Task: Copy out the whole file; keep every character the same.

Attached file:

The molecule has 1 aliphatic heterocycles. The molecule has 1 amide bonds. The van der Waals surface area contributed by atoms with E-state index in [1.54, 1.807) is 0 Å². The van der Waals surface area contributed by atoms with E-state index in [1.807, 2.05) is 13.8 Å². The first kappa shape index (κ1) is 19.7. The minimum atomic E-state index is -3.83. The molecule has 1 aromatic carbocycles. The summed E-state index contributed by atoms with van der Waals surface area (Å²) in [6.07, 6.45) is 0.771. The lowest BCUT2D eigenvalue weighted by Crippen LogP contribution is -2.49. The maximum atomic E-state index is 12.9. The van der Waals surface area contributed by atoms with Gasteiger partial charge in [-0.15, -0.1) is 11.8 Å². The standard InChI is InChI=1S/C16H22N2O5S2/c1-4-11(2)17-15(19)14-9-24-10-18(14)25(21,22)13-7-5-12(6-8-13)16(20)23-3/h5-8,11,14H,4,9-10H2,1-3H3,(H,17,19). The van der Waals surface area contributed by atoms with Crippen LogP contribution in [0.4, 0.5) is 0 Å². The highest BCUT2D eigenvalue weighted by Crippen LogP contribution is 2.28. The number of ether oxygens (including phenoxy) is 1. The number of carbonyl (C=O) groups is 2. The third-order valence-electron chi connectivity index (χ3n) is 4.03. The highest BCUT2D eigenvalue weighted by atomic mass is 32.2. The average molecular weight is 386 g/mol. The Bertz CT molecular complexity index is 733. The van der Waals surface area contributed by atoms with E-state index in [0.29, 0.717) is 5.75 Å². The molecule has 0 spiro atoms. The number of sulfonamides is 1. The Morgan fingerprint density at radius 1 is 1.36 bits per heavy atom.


The molecule has 1 aliphatic heterocycles. The molecule has 1 amide bonds. The van der Waals surface area contributed by atoms with E-state index in [1.54, 1.807) is 0 Å². The van der Waals surface area contributed by atoms with E-state index in [1.807, 2.05) is 13.8 Å². The first kappa shape index (κ1) is 19.7. The minimum atomic E-state index is -3.83. The molecule has 1 aromatic carbocycles. The summed E-state index contributed by atoms with van der Waals surface area (Å²) in [6.07, 6.45) is 0.771. The lowest BCUT2D eigenvalue weighted by Crippen LogP contribution is -2.49. The maximum atomic E-state index is 12.9. The van der Waals surface area contributed by atoms with Gasteiger partial charge in [-0.15, -0.1) is 11.8 Å². The standard InChI is InChI=1S/C16H22N2O5S2/c1-4-11(2)17-15(19)14-9-24-10-18(14)25(21,22)13-7-5-12(6-8-13)16(20)23-3/h5-8,11,14H,4,9-10H2,1-3H3,(H,17,19). The van der Waals surface area contributed by atoms with Crippen LogP contribution in [0.4, 0.5) is 0 Å². The highest BCUT2D eigenvalue weighted by Crippen LogP contribution is 2.28. The number of ether oxygens (including phenoxy) is 1. The number of carbonyl (C=O) groups is 2. The third-order valence-electron chi connectivity index (χ3n) is 4.03. The highest BCUT2D eigenvalue weighted by atomic mass is 32.2. The average molecular weight is 386 g/mol. The Bertz CT molecular complexity index is 733. The van der Waals surface area contributed by atoms with E-state index in [0.29, 0.717) is 5.75 Å². The molecule has 0 spiro atoms. The number of sulfonamides is 1. The Morgan fingerprint density at radius 1 is 1.36 bits per heavy atom.